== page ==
This month, for Les Vases Communicants, we welcome Gaby David (LHIVIC, EHESS). You can find Antonio A. Casilli’s post on her research blog Corazonada.
Advertisements, as all images, are contextually created and perceived together with all the discourses that come enclosed and to the meanings we give them. Let’s just bear in mind that within the enormous advertisement landscape, mobile advertisements or even just advertisements that deal with mobile phones – as identity construction objects – are part of a wider form of imagery, such as newspapers, fashion magazines, beauty magazines, television, internet, etc. For this, I felt that analyzing some mobile-related commercials would be a good mean to try unveiling how our society’s ethical parameters move, are – or are not -pushed further, and/or in any case discussed.
Theoretical framework: Domestication
Using the framework of domestication I will analyze three ads, which will be treated as instances of symbolic productions – so to say representations. The domestication concept originated mainly from anthropology and consumption studies as well as from a move in media studies to consider the contexts in which Information and Communication Technologies (ICTs) are experienced. Firstly it came from the wild animal taming metaphor. Then, it was one of Roger Silverstone’s main legacies to put forward the concept, examining how we experience domestication towards ‘media’ technologies.
Domestication looks beyond the adoption and use of ICTs to ask what the technologies and services mean to people, how they experience them and the roles that these technologies can come to play in their lives. Such domestication processes include the imagination of how technologies might find a place in the home and a role in people’s lives. How do people, encounter, deal with, reject and/or work out how to fit them into their everyday routines. These verbs relate mainly to the type of life and identity to which people aspire to have.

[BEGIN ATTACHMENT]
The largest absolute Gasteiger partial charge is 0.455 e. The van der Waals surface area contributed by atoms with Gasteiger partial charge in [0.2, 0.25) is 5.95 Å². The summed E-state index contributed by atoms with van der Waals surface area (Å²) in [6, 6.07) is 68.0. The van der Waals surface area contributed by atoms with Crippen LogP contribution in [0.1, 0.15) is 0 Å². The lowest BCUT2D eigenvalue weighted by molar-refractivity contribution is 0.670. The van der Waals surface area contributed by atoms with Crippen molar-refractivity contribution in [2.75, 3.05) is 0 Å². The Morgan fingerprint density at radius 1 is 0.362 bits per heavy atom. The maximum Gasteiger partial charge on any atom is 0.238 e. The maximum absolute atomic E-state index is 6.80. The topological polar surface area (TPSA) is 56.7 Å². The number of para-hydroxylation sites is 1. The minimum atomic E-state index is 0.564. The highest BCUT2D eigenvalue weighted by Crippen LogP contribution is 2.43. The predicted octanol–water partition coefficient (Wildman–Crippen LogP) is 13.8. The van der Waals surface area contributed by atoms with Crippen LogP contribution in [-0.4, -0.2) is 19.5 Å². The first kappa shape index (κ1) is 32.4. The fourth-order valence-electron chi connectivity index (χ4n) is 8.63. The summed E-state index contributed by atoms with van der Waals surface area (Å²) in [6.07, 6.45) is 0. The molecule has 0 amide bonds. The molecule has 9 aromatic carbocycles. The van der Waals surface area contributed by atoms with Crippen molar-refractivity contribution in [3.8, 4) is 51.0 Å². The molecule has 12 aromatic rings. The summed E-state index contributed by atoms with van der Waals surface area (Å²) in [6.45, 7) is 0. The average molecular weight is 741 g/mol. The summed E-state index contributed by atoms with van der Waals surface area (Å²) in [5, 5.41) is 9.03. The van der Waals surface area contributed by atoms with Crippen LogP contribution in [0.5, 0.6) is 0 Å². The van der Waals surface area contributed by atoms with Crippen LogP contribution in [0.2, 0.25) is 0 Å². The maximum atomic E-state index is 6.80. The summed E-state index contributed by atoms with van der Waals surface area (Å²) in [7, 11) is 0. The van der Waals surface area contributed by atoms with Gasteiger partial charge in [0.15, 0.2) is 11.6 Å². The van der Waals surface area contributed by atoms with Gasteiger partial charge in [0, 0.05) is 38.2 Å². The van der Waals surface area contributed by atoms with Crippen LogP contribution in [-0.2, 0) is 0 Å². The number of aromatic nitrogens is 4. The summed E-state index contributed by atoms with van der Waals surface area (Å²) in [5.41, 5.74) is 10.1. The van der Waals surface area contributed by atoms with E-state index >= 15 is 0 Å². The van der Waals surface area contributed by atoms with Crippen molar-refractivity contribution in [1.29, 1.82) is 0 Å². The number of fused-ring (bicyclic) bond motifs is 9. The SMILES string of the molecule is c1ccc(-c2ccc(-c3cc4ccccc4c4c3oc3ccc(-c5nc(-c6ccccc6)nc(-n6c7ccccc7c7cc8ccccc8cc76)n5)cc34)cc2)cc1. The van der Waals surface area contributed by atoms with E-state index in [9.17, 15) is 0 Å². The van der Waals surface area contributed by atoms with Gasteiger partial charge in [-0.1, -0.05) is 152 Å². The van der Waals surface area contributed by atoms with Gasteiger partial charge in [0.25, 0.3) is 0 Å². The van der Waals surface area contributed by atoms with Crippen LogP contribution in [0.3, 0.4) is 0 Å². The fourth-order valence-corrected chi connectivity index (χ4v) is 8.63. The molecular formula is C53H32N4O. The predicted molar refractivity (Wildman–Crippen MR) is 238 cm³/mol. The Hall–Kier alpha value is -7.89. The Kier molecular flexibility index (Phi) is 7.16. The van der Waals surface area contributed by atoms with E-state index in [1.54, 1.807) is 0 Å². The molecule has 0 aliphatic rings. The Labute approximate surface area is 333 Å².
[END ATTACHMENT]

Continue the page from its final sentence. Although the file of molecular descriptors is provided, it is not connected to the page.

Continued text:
However, “[…] technologies come pre-formed with meanings through the influence of advertising, design and all the media discourses surrounding them, both households and individuals then invest them with their own personal meanings and significance.”[emphasis added]. In other words, individuals do act, but within the constraints of both domestic and social contexts.
So, for this article I’ll take into account the mobile representations behind some advertising discourses. Since they often are a mirror of what our societies want and are able to buy – of course also metaphorically speaking! Myths and meanings related to mobile cultural-object phenomena appear also in advertisements and it is through them that a wider symbolism, a collective social discourse could be extrapolated and see light.
Let’s see what these advertisements say. Though, immediately if we use the verb ‘say’ at least three problems come to mind: a) The question of pictures saying things; advertisements as any other picture, just provide an example of how pictures don’t literally ‘say’ anything, people (we) do the talking. b) To whom is this saying something? c) Under what circumstances is a particular picture being shown and viewed?
Who decides what gets shown and what pictures must not be distributed any further? Blaming it on the publisher’s decisions seems useless, since most of the times decisions are usually based in local community conventions: something that might be accepted in one place might not be so in the other and vice versa.
An example to recall and in reference to one of Benetton’s well known images, Marita Sturken reminds us: “While in certain contexts, this image might connote racial harmony, in the United States it carried other connotations, most troubling the history of slavery in the United States and the use of black women slaves as “wet nurses” to breast-feed the white children of their owners.” It seems that several values are not as universal as is usually presupposed. In the same vein, Charles Ess remarked: “mobile devices evoke a wide gamut of crucial ethical questions – questions that require careful and systemic ethical reflection regarding these devices and their potential ethical and political issues.” [emphasis added]